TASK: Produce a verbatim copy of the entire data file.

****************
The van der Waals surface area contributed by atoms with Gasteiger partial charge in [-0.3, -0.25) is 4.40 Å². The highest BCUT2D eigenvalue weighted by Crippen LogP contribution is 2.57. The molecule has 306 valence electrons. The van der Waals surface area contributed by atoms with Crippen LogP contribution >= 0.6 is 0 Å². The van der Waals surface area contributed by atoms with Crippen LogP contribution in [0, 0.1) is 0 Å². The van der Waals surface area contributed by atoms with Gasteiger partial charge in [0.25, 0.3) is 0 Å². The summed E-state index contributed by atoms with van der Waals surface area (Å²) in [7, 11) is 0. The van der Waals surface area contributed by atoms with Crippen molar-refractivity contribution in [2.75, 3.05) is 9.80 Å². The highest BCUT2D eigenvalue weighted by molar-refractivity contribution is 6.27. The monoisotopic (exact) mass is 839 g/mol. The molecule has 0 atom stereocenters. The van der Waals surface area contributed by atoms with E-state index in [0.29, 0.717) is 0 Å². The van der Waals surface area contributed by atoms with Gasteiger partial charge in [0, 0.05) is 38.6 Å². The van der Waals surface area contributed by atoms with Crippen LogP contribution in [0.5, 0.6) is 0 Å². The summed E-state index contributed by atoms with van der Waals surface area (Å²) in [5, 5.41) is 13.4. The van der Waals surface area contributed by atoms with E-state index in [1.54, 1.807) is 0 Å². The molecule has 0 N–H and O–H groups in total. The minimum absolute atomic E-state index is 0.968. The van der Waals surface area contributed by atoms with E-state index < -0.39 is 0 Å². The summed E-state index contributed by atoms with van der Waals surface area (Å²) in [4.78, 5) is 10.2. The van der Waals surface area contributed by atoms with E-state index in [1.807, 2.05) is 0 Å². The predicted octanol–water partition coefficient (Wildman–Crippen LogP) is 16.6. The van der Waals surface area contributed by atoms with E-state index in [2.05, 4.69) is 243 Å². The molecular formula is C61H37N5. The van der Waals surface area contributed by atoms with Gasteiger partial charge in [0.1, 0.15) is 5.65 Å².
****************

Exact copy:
The van der Waals surface area contributed by atoms with Gasteiger partial charge in [-0.3, -0.25) is 4.40 Å². The highest BCUT2D eigenvalue weighted by Crippen LogP contribution is 2.57. The molecule has 306 valence electrons. The van der Waals surface area contributed by atoms with Crippen LogP contribution >= 0.6 is 0 Å². The van der Waals surface area contributed by atoms with Crippen LogP contribution in [0, 0.1) is 0 Å². The van der Waals surface area contributed by atoms with Gasteiger partial charge in [0.25, 0.3) is 0 Å². The summed E-state index contributed by atoms with van der Waals surface area (Å²) in [7, 11) is 0. The van der Waals surface area contributed by atoms with Crippen molar-refractivity contribution in [2.75, 3.05) is 9.80 Å². The highest BCUT2D eigenvalue weighted by molar-refractivity contribution is 6.27. The monoisotopic (exact) mass is 839 g/mol. The molecule has 0 atom stereocenters. The van der Waals surface area contributed by atoms with E-state index in [0.29, 0.717) is 0 Å². The van der Waals surface area contributed by atoms with Gasteiger partial charge in [0, 0.05) is 38.6 Å². The van der Waals surface area contributed by atoms with Crippen LogP contribution in [0.5, 0.6) is 0 Å². The summed E-state index contributed by atoms with van der Waals surface area (Å²) in [5, 5.41) is 13.4. The van der Waals surface area contributed by atoms with E-state index in [1.54, 1.807) is 0 Å². The molecule has 0 N–H and O–H groups in total. The minimum absolute atomic E-state index is 0.968. The van der Waals surface area contributed by atoms with E-state index < -0.39 is 0 Å². The summed E-state index contributed by atoms with van der Waals surface area (Å²) in [4.78, 5) is 10.2. The van der Waals surface area contributed by atoms with E-state index in [1.807, 2.05) is 0 Å². The predicted octanol–water partition coefficient (Wildman–Crippen LogP) is 16.6. The van der Waals surface area contributed by atoms with E-state index in [2.05, 4.69) is 243 Å². The molecular formula is C61H37N5. The van der Waals surface area contributed by atoms with Gasteiger partial charge in [0.1, 0.15) is 5.65 Å².